“In a time of drastic change it is the learners who inherit the future. The learned usually find themselves equipped to live in a world that no longer exists.” Eric Hoffer
I saw “heutagogy” referenced in a posting in the Learning, Education and Training Professionals Group. Curious, I looked it up in Wikipedia, which offered this description:
“In education, heutagogy, a term coined by Stewart Hase of Southern Cross University and Chris Kenyon in Australia, is the study of self-determined learning. The notion is an expansion and reinterpretation of andragogy, and it is possible to mistake it for the same. However, there are several differences between the two that mark one from the other.
“Heutagogy places specific emphasis on learning how to learn, double loop learning, universal learning opportunities, a non-linear process, and true learner self-direction. So, for example, whereas andragogy focuses on the best ways for people to learn, heutagogy also requires that educational initiatives include the improvement of people’s actual learning skills themselves, learning how to learn as well as just learning a given subject itself.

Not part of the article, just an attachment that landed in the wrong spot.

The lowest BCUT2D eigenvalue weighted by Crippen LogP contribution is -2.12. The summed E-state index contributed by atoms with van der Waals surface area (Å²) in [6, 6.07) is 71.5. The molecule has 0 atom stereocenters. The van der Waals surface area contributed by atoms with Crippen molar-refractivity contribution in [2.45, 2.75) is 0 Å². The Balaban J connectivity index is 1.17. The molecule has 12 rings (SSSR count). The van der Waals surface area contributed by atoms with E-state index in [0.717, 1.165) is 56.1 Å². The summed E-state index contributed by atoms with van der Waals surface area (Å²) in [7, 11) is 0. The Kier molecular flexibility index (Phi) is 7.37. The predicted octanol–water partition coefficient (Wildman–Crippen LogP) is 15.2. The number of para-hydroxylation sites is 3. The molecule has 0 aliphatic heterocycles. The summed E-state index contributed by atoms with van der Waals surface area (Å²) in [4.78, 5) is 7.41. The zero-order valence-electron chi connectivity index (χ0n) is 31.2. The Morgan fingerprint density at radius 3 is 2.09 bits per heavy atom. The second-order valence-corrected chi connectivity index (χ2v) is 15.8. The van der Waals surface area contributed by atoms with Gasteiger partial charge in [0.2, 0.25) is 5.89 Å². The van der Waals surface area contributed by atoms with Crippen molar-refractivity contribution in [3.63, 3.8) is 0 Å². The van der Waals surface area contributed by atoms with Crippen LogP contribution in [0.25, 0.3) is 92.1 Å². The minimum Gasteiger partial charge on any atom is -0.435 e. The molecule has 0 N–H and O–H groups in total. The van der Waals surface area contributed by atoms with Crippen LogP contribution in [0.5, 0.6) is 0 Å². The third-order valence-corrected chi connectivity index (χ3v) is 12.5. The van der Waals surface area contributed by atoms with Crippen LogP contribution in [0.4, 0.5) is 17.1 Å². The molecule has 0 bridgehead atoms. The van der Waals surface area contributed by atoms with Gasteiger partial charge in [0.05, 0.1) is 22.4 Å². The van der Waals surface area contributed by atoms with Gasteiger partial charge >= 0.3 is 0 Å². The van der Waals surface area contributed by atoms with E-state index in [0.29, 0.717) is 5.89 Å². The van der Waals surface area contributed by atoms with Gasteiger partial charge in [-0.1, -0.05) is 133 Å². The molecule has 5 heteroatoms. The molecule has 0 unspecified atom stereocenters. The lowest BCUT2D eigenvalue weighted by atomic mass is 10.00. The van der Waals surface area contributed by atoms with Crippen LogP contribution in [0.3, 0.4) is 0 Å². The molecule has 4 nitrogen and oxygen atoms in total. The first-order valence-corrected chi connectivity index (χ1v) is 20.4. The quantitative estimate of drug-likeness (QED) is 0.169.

“Similarly, whereas andragogy focuses on structured education, in heutagogy all learning contexts, both formal and informal, are considered.” [All bold print and underlining is mine.]
Androgogy focuses on developing competency, while heutagogy also focuses on developing capability.
I love the idea of improving people’s learning skills. The pace of change in our lives necessitates the ability to learn and learn quickly.
There is a wonderful article by Lisa Marie Blaschke, titled: “Heutagogy and Lifelong Learning: A Review of Heutagogical Practice and Self-Determined Learning.” http://www.irrodl.org/index.php/irrodl/article/view/1076
She explains that andragogy is self-directed learning, while heutagogy is self-determined learning. “Web 2.0 and social media have played an important role in generating new discussions about heutagogy within higher education.”
“Web 2.0 design supports a heutagogical approach by allowing learners to direct and determine their learning path and by enabling them to take an active rather than a passive role in their individual learning experiences…In addition, Web 2.0 encourages interaction, reflection in dialogue, collaboration, and information sharing, as well as promotes autonomy and supports creation of learner-generated content.”
She mentions that educators in the nursing, engineering and education professions “have found heutagogy to be a credible response to the critical issues that their learners are faced with in the workplace and have designed their learning environments based on the approach.”
She provides examples of universities in Australia and the UK who have implemented a heutagogical approach by redesigning programs to integrate learner-directedness through blended learning. Research has revealed that “the approach supports learner control of learning, collaborative reflection, learner’s self-perception and professional development, and critical thinking and reflection.”
So, what do you think? Is heutagogy the next best focus in training?